Source: DRC via NetGalley (Macmillan-Tor/Forge)
Pub. Date: Jan 25, 2022
Synopsis: Goodreads

Why did I choose to read this book?

This was a late entry into the NetGalley pool. It popped up on a later “most anticipated” list, and since I enjoyed Onyebuchi’s Beasts Made of Night, I was willing to give some of her new writing some space on my TBR shelf. If I didn’t have this previous experience with the author, I probably wouldn’t have requested this one at all.

What is notable about the story?

  1. Did you ever wish that Fallout was a book? Here you go!
  2. Are you unfamiliar with the concept of gentrification? Here you go! (No seriously, you’ll get hit with this theme every other page. You won’t be able to walk away from this book without understanding the negative effects of gentrification.)

Was anything not so great?

The first thing I should say here is that this book probably wasn’t for me, but would be captivating to someone else. I didn’t think that this story was “bad,” but I did have some quibbles with the writing.

First, the language and the story didn’t seem to flow very easily. All the characters sounded like the same character but with different names; they were difficult to differentiate. It’s not clear what the story is even about, other than people getting thrown out of their homes which are then fixed up and sold to much richer people, who had originally moved off-world but are now looking to come back to Earth. And feeding off the Fallout feel: everything tasted so bland, looked so beige, there was nothing to get invested in or excited about. (If you’ve never heard of the video game Fallout, here is a video of some gameplay that might help you understand what I’m talking about. The sound doesn’t have to be on for you to get the idea.)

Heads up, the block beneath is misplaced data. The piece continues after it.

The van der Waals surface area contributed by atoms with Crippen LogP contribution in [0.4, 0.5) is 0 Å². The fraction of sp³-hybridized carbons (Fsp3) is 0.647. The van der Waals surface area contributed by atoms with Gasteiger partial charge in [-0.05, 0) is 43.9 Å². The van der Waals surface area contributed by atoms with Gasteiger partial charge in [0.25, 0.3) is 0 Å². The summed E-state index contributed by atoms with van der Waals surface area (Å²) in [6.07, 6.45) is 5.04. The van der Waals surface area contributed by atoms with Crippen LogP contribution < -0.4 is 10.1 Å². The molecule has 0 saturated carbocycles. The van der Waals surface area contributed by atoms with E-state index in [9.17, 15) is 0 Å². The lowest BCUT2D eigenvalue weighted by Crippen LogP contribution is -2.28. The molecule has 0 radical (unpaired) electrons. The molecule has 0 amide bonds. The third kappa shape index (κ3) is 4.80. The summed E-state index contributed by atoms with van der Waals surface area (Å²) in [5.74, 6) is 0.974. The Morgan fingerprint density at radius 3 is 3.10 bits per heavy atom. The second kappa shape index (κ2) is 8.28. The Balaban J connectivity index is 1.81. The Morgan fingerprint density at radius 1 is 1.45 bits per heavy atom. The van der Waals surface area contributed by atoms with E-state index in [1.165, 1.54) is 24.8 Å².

Second, I got the sense that this was the kind of book a person writes when they are gunning for an award. Extremely high level vocabulary with hot-topic commentary, I felt like I could write the award presenter’s script. “A fresh perspective on the horrors of gentrification, Onyebuchi brings her elegant prose to a bleak near future and serves as an oracle and a cautionary tale.” Or something like that. The action or story was held up by language that didn’t match the situation, it pulled me out of the story on almost every page.

Lastly, after slogging through only the first 9 percent of the ebook, I arrived at a section that started with “Wanna butt-fuck?” and I looked up form the Kindle, slowly closed it, and continued riding on my exercise bike. I usually give a book until 30% before I give up, but this time I had to let it go much earlier. This was not an enjoyable read, it was not thought provoking. It was trying too hard to be edgy and different and topical and honestly all of this together was a recipe for a “did not finish.”

What’s the verdict?

I’m going with one star on this one. If you aren’t hooking me with at least one character or one idea within the first 10% to make continuing to read seem worth it, it’s just not great. If you want to write about gentrification, you don’t need sci-fi, just write historical fiction or non-fiction. Definitely check out her other work, but this one is definitely a pass for me.


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